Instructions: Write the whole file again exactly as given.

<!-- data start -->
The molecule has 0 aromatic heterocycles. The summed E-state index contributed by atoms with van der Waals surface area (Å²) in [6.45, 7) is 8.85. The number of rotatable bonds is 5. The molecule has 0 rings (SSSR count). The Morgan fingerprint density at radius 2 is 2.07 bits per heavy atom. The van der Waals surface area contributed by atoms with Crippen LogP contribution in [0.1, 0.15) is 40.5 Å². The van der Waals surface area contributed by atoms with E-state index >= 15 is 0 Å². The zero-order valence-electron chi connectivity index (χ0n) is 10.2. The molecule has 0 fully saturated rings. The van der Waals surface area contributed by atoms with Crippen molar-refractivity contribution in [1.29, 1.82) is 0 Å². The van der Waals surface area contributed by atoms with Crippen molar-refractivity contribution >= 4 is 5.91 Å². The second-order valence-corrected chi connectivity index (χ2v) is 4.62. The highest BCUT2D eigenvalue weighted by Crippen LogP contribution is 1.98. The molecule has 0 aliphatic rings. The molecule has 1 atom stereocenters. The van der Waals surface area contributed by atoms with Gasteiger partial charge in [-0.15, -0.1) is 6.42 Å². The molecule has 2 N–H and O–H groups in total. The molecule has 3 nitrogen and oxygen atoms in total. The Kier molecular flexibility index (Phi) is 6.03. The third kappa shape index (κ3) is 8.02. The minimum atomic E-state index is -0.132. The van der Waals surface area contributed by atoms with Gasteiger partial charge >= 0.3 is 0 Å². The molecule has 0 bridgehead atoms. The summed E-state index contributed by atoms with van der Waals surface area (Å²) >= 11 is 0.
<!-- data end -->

The molecule has 0 aromatic heterocycles. The summed E-state index contributed by atoms with van der Waals surface area (Å²) in [6.45, 7) is 8.85. The number of rotatable bonds is 5. The molecule has 0 rings (SSSR count). The Morgan fingerprint density at radius 2 is 2.07 bits per heavy atom. The van der Waals surface area contributed by atoms with Crippen LogP contribution in [0.1, 0.15) is 40.5 Å². The van der Waals surface area contributed by atoms with E-state index >= 15 is 0 Å². The zero-order valence-electron chi connectivity index (χ0n) is 10.2. The molecule has 0 fully saturated rings. The van der Waals surface area contributed by atoms with Crippen molar-refractivity contribution in [1.29, 1.82) is 0 Å². The van der Waals surface area contributed by atoms with Crippen molar-refractivity contribution >= 4 is 5.91 Å². The second-order valence-corrected chi connectivity index (χ2v) is 4.62. The highest BCUT2D eigenvalue weighted by Crippen LogP contribution is 1.98. The molecule has 0 aliphatic rings. The molecule has 1 atom stereocenters. The van der Waals surface area contributed by atoms with Gasteiger partial charge in [-0.15, -0.1) is 6.42 Å². The molecule has 2 N–H and O–H groups in total. The molecule has 3 nitrogen and oxygen atoms in total. The Kier molecular flexibility index (Phi) is 6.03. The third kappa shape index (κ3) is 8.02. The minimum atomic E-state index is -0.132. The van der Waals surface area contributed by atoms with Gasteiger partial charge >= 0.3 is 0 Å². The molecule has 0 bridgehead atoms. The summed E-state index contributed by atoms with van der Waals surface area (Å²) >= 11 is 0.